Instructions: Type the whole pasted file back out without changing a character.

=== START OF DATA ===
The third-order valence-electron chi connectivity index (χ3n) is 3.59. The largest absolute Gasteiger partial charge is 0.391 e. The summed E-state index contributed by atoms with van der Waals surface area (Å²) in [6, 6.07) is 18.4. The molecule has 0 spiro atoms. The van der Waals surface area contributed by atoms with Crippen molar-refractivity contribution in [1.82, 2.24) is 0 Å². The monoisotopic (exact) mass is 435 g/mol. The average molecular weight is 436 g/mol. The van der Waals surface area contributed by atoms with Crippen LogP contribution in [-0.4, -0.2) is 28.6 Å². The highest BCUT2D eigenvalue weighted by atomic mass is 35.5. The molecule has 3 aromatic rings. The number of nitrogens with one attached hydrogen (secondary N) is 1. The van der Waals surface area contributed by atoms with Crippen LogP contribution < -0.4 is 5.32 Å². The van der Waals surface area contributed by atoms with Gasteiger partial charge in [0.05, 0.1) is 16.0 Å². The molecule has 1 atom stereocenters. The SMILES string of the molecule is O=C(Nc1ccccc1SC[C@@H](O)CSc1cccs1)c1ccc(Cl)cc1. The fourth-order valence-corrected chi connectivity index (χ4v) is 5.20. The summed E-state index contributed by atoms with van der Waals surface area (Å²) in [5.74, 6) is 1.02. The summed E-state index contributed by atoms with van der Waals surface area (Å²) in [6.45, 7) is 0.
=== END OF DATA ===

The third-order valence-electron chi connectivity index (χ3n) is 3.59. The largest absolute Gasteiger partial charge is 0.391 e. The summed E-state index contributed by atoms with van der Waals surface area (Å²) in [6, 6.07) is 18.4. The molecule has 0 spiro atoms. The van der Waals surface area contributed by atoms with Crippen molar-refractivity contribution in [1.82, 2.24) is 0 Å². The monoisotopic (exact) mass is 435 g/mol. The average molecular weight is 436 g/mol. The van der Waals surface area contributed by atoms with Crippen LogP contribution in [-0.4, -0.2) is 28.6 Å². The highest BCUT2D eigenvalue weighted by atomic mass is 35.5. The molecule has 3 aromatic rings. The number of nitrogens with one attached hydrogen (secondary N) is 1. The van der Waals surface area contributed by atoms with Crippen LogP contribution < -0.4 is 5.32 Å². The van der Waals surface area contributed by atoms with Gasteiger partial charge in [0.05, 0.1) is 16.0 Å². The molecule has 1 atom stereocenters. The SMILES string of the molecule is O=C(Nc1ccccc1SC[C@@H](O)CSc1cccs1)c1ccc(Cl)cc1. The fourth-order valence-corrected chi connectivity index (χ4v) is 5.20. The summed E-state index contributed by atoms with van der Waals surface area (Å²) in [5.74, 6) is 1.02. The summed E-state index contributed by atoms with van der Waals surface area (Å²) in [6.45, 7) is 0.